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Water is one of the world’s most precious resources. And today, cities, farmers, industries, energy suppliers, and ecosystems are increasingly competing for their daily water needs. As a result, the costs of inadequate water management are becoming higher and higher. And not just financially – but also in terms of lost opportunities, compromised health and environmental damage.
Chicago is at a tipping point: despite economic strengths, it faces considerable challenges to compete in the “Premier League” of world-class cities, warns the OECD Secretary-General.
Tackling the economic crisis, implementing structural reforms, generating jobs, mitigating climate change and reversing inequality are huge challenges that we can overcome if we work together, said OECD Secretary-General.
OECD Secretary-General Angel Gurría congratulates the Greek authorities for the successful outcome of the voluntary Greek debt exchange programme.
Green and Growth can go together, provided that the appropriate framework and the right economic and regulatory incentives are in place to encourage sustainable use of our resources and the environment, said Angel Gurría.
Launching the new OECD gender data browser in Chicago, Angel Gurría said that gender is maybe the most underexploited resource for the economy and the society nowadays. Opportunities for women are not equal in education, neither in the labour market, nor in entrepreneurship, or politics, he added.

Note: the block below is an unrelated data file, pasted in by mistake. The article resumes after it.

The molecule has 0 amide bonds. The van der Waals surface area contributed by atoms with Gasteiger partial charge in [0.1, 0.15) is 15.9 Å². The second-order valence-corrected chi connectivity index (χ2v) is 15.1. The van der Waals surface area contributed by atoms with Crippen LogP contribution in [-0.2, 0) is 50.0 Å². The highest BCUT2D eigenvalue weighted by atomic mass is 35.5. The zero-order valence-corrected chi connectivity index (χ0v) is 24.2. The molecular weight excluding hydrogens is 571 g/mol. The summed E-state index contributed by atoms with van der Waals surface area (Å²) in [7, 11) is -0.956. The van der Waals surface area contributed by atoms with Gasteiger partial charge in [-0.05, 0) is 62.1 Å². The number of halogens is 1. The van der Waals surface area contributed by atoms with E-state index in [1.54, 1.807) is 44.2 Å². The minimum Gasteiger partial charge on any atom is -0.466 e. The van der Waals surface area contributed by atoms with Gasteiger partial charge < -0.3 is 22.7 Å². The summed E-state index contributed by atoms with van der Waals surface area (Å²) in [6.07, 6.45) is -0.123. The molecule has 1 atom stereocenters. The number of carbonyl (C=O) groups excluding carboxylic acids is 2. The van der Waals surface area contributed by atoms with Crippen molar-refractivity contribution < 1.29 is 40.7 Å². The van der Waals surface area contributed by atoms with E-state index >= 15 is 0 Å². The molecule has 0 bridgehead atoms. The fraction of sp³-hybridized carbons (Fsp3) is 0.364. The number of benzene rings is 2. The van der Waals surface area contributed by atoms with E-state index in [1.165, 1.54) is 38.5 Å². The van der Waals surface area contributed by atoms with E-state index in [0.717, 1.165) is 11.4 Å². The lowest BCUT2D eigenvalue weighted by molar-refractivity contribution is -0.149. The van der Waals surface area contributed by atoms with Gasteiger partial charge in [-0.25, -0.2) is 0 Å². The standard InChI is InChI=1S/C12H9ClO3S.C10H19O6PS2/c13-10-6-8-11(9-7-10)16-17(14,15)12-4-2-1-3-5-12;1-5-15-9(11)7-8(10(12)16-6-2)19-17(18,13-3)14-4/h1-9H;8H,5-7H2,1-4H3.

Celebrating the 50th anniversary of the OECD Development Centre, Angel Gurria said that inequality, climate change and conflict make development a shared global objective with implications for both rich and poor countries.
We have much to learn from the emerging countries and their social and economic transformation in the past decades, and from the recent crisis in the developed world. It is high time we revised our conceptual framework, rethought our conventional wisdom and engaged in best-practise sharing.
The crisis has acted as a catalyst for reforms. While they are sometimes unpopular, painful or both, they are necessary to make longer term growth stronger, more sustainable and more equitable, said OECD Secretary-General Angel Gurría.
To nourish the world population in 2050, we must increase food availability by 70 to 100%. This means that we need to engineer a shift towards policies that support innovation, productivity and sustainability and that provide farmers with the skills they need to grasp the opportunities of strong demand and high prices.